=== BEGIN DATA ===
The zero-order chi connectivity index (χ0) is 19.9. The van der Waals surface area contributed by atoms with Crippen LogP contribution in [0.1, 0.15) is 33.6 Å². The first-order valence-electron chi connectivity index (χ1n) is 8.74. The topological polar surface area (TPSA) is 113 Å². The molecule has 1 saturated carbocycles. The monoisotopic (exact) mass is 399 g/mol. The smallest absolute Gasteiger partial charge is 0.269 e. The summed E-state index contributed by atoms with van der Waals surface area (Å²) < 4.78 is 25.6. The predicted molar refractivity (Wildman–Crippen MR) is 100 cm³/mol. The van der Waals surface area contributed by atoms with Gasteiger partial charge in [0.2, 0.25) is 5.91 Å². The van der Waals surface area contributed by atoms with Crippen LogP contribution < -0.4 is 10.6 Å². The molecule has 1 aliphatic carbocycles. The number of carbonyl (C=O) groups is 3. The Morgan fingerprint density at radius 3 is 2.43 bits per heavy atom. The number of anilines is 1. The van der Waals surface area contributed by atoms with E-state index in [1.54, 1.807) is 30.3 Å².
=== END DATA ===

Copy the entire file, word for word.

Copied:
The zero-order chi connectivity index (χ0) is 19.9. The van der Waals surface area contributed by atoms with Crippen LogP contribution in [0.1, 0.15) is 33.6 Å². The first-order valence-electron chi connectivity index (χ1n) is 8.74. The topological polar surface area (TPSA) is 113 Å². The molecule has 1 saturated carbocycles. The monoisotopic (exact) mass is 399 g/mol. The smallest absolute Gasteiger partial charge is 0.269 e. The summed E-state index contributed by atoms with van der Waals surface area (Å²) < 4.78 is 25.6. The predicted molar refractivity (Wildman–Crippen MR) is 100 cm³/mol. The van der Waals surface area contributed by atoms with Gasteiger partial charge in [0.2, 0.25) is 5.91 Å². The van der Waals surface area contributed by atoms with Crippen LogP contribution < -0.4 is 10.6 Å². The molecule has 1 aliphatic carbocycles. The number of carbonyl (C=O) groups is 3. The Morgan fingerprint density at radius 3 is 2.43 bits per heavy atom. The number of anilines is 1. The van der Waals surface area contributed by atoms with E-state index in [1.54, 1.807) is 30.3 Å².